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Bhutan

From the moment you land in Bhutan’s Paro airport, a small, traditionally designed building awash with crisp, chilly mountain air, you know that you’ve left Delhi behind. There’s a distinct impression of ease, which insists that you slow down and take in the view.

 

Asia-Pacific is the most disaster-prone region in the world. In 2014, natural disasters affected 80 million people and accounted for nearly $60 billion in economic losses. Economic losses from disasters are rising rapidly, due in part to the increasing number of people living in disaster risk areas and rapid urbanization in the region. Asia-Pacific suffers from a variety of hazards, most recently the fatal earthquake in Nepal killing over 8,500 people.

 

After office hour on Friday, my 10th grade son comes home and says, “mama, did you hear the shocking news today? Bhutan is going to open a slaughterhouse. The news is splashed all over and everyone’s talking about it in school.” I visit a friend’s house and the first thing that I hear is, “Wai, did you hear the disturbing news that Bhutan is going to start a slaughterhouse.” At home, in the office, over lunch, we find ourselves anxiously talking about the subject. At first shock and disbelief and then a dark ominous feeling gnawing deeper and deeper.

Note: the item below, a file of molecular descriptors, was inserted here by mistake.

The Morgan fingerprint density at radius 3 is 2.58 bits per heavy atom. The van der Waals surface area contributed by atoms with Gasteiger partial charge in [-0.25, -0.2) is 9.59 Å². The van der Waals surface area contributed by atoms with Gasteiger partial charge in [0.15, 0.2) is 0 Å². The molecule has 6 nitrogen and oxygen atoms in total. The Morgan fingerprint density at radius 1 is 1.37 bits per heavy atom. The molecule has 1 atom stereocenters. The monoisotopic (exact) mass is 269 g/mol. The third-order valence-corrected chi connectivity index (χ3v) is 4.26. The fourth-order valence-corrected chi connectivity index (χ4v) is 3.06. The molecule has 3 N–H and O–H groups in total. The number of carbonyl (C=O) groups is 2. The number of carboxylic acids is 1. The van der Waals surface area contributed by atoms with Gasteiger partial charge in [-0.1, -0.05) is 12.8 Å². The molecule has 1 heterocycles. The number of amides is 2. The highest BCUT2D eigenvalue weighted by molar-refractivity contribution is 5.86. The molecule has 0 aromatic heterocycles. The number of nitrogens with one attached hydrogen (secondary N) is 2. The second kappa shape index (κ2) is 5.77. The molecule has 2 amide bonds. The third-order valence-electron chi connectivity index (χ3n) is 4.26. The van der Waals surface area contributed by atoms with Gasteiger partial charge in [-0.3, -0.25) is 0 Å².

Teaching may be the noblest profession of all, but it’s certainly not a piece of cake.

 

We live in a paradoxical world of privacy. Govt. agencies, online shopping companies and marketing websites are collecting personal information or personally identifying information about us. 

 
  Jigme Wangchuck knew that sooner or later there would be a democratic challenge to an absolute monarchy  
 

Bhutan’s ranking in the Transparency International Corruption Perception Index in 2008 was 45 out of 180 countries and number one in the SAARC region. 

 

The media really took off during March 2008 Parliamentary elections, as for the first time a grueling election process between the Druk Phuensum Tshogpa (DPT) and the People’s Democratic Party (PDP) saw the once mighty pre-democracy ministers going around in the most humble homes and villages begging for votes. 

 
The Bhutanese media’s initial role, like in many small developing countries, was primarily as a tool for development and keeping citizens informed of the government’s plans and activities. The media in Bhutan could have continued to remain as such, like it still does in many countries of the world.
 
Lyonchhoen Tshering Tobgay launched a website, Bhutan Citizens’ Initiative, which is hoped to bring together the Bhutanese community to help each other.    
 


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